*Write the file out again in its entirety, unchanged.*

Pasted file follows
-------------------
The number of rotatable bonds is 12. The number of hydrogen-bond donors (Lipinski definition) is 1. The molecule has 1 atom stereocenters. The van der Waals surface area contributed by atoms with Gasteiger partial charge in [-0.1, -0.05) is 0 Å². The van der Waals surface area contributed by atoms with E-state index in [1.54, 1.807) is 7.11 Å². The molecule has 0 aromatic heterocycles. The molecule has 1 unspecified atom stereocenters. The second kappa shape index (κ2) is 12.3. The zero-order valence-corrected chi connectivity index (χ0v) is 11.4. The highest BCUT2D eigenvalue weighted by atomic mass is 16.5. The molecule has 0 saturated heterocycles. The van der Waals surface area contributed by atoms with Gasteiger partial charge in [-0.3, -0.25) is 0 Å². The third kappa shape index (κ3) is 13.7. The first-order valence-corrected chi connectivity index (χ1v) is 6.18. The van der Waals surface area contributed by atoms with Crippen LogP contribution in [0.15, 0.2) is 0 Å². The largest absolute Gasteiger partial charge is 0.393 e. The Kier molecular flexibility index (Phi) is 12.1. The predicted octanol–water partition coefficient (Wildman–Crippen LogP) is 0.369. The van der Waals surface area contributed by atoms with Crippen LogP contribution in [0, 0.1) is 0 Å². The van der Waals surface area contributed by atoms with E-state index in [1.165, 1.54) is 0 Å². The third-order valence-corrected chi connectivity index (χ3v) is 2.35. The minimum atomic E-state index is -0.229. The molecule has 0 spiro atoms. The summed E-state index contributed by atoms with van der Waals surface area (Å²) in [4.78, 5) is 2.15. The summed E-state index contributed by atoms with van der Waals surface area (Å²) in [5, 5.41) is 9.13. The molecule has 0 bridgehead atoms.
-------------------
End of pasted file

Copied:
The number of rotatable bonds is 12. The number of hydrogen-bond donors (Lipinski definition) is 1. The molecule has 1 atom stereocenters. The van der Waals surface area contributed by atoms with Gasteiger partial charge in [-0.1, -0.05) is 0 Å². The van der Waals surface area contributed by atoms with E-state index in [1.54, 1.807) is 7.11 Å². The molecule has 0 aromatic heterocycles. The molecule has 1 unspecified atom stereocenters. The second kappa shape index (κ2) is 12.3. The zero-order valence-corrected chi connectivity index (χ0v) is 11.4. The highest BCUT2D eigenvalue weighted by atomic mass is 16.5. The molecule has 0 saturated heterocycles. The van der Waals surface area contributed by atoms with Gasteiger partial charge in [-0.3, -0.25) is 0 Å². The third kappa shape index (κ3) is 13.7. The first-order valence-corrected chi connectivity index (χ1v) is 6.18. The van der Waals surface area contributed by atoms with Crippen LogP contribution in [0.15, 0.2) is 0 Å². The largest absolute Gasteiger partial charge is 0.393 e. The Kier molecular flexibility index (Phi) is 12.1. The predicted octanol–water partition coefficient (Wildman–Crippen LogP) is 0.369. The van der Waals surface area contributed by atoms with Crippen LogP contribution in [0, 0.1) is 0 Å². The van der Waals surface area contributed by atoms with E-state index in [1.165, 1.54) is 0 Å². The third-order valence-corrected chi connectivity index (χ3v) is 2.35. The minimum atomic E-state index is -0.229. The molecule has 0 spiro atoms. The summed E-state index contributed by atoms with van der Waals surface area (Å²) in [4.78, 5) is 2.15. The summed E-state index contributed by atoms with van der Waals surface area (Å²) in [5, 5.41) is 9.13. The molecule has 0 bridgehead atoms.